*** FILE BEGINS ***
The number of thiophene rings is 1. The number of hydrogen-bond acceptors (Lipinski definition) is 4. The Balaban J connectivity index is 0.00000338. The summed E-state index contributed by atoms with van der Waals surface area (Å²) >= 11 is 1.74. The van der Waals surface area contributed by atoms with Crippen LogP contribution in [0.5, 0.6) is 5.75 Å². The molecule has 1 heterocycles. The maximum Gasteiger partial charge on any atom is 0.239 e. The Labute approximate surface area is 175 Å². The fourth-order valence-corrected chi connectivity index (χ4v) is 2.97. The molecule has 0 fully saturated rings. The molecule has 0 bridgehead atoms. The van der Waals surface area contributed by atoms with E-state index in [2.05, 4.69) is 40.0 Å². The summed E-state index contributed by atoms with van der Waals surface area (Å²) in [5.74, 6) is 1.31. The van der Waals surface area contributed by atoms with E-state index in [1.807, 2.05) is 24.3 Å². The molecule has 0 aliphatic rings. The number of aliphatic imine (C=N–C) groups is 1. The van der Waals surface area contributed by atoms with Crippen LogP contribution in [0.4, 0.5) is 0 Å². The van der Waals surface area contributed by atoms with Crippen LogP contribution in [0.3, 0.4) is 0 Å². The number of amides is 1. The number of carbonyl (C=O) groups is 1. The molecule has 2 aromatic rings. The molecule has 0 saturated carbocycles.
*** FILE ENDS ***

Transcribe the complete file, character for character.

The number of thiophene rings is 1. The number of hydrogen-bond acceptors (Lipinski definition) is 4. The Balaban J connectivity index is 0.00000338. The summed E-state index contributed by atoms with van der Waals surface area (Å²) >= 11 is 1.74. The van der Waals surface area contributed by atoms with Crippen LogP contribution in [0.5, 0.6) is 5.75 Å². The molecule has 1 heterocycles. The maximum Gasteiger partial charge on any atom is 0.239 e. The Labute approximate surface area is 175 Å². The fourth-order valence-corrected chi connectivity index (χ4v) is 2.97. The molecule has 0 fully saturated rings. The molecule has 0 bridgehead atoms. The van der Waals surface area contributed by atoms with E-state index in [2.05, 4.69) is 40.0 Å². The summed E-state index contributed by atoms with van der Waals surface area (Å²) in [5.74, 6) is 1.31. The van der Waals surface area contributed by atoms with E-state index in [1.807, 2.05) is 24.3 Å². The molecule has 0 aliphatic rings. The number of aliphatic imine (C=N–C) groups is 1. The van der Waals surface area contributed by atoms with Crippen LogP contribution in [0.4, 0.5) is 0 Å². The van der Waals surface area contributed by atoms with Crippen LogP contribution in [0.3, 0.4) is 0 Å². The number of amides is 1. The number of carbonyl (C=O) groups is 1. The molecule has 2 aromatic rings. The molecule has 0 saturated carbocycles.